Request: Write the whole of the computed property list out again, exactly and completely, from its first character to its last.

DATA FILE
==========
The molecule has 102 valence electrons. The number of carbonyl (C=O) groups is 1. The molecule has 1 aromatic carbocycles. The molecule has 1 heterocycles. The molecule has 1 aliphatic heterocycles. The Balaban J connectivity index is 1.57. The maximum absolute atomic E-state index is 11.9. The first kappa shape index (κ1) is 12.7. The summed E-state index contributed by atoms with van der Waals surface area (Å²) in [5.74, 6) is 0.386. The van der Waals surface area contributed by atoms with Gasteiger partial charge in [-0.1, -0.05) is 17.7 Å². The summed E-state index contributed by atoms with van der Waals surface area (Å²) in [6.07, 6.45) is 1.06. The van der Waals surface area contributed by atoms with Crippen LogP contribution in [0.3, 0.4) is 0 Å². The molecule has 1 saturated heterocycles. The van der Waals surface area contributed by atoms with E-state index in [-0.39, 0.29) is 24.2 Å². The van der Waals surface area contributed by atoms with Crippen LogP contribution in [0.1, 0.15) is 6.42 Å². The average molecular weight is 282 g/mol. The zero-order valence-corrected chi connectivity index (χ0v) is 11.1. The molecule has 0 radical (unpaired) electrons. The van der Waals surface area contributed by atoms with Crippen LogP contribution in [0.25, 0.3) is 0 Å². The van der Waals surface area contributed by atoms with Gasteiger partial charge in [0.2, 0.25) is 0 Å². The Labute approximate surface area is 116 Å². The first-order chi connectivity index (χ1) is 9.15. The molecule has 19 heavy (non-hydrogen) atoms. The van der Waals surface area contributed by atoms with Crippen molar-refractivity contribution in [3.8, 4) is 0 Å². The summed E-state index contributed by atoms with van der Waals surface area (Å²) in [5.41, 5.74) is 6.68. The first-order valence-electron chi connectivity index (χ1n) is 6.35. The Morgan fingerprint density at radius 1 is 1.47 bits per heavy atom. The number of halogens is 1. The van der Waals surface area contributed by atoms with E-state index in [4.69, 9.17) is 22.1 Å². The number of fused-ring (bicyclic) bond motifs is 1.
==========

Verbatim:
The molecule has 102 valence electrons. The number of carbonyl (C=O) groups is 1. The molecule has 1 aromatic carbocycles. The molecule has 1 heterocycles. The molecule has 1 aliphatic heterocycles. The Balaban J connectivity index is 1.57. The maximum absolute atomic E-state index is 11.9. The first kappa shape index (κ1) is 12.7. The summed E-state index contributed by atoms with van der Waals surface area (Å²) in [5.74, 6) is 0.386. The van der Waals surface area contributed by atoms with Gasteiger partial charge in [-0.1, -0.05) is 17.7 Å². The summed E-state index contributed by atoms with van der Waals surface area (Å²) in [6.07, 6.45) is 1.06. The van der Waals surface area contributed by atoms with Crippen LogP contribution in [0.3, 0.4) is 0 Å². The molecule has 1 saturated heterocycles. The van der Waals surface area contributed by atoms with E-state index in [-0.39, 0.29) is 24.2 Å². The van der Waals surface area contributed by atoms with Crippen LogP contribution in [0.1, 0.15) is 6.42 Å². The average molecular weight is 282 g/mol. The zero-order valence-corrected chi connectivity index (χ0v) is 11.1. The molecule has 0 radical (unpaired) electrons. The van der Waals surface area contributed by atoms with Crippen LogP contribution in [0.25, 0.3) is 0 Å². The van der Waals surface area contributed by atoms with Gasteiger partial charge in [0.2, 0.25) is 0 Å². The Labute approximate surface area is 116 Å². The first-order chi connectivity index (χ1) is 9.15. The molecule has 19 heavy (non-hydrogen) atoms. The van der Waals surface area contributed by atoms with Crippen molar-refractivity contribution in [3.8, 4) is 0 Å². The summed E-state index contributed by atoms with van der Waals surface area (Å²) in [5.41, 5.74) is 6.68. The first-order valence-electron chi connectivity index (χ1n) is 6.35. The Morgan fingerprint density at radius 1 is 1.47 bits per heavy atom. The number of halogens is 1. The van der Waals surface area contributed by atoms with E-state index in [4.69, 9.17) is 22.1 Å². The number of fused-ring (bicyclic) bond motifs is 1.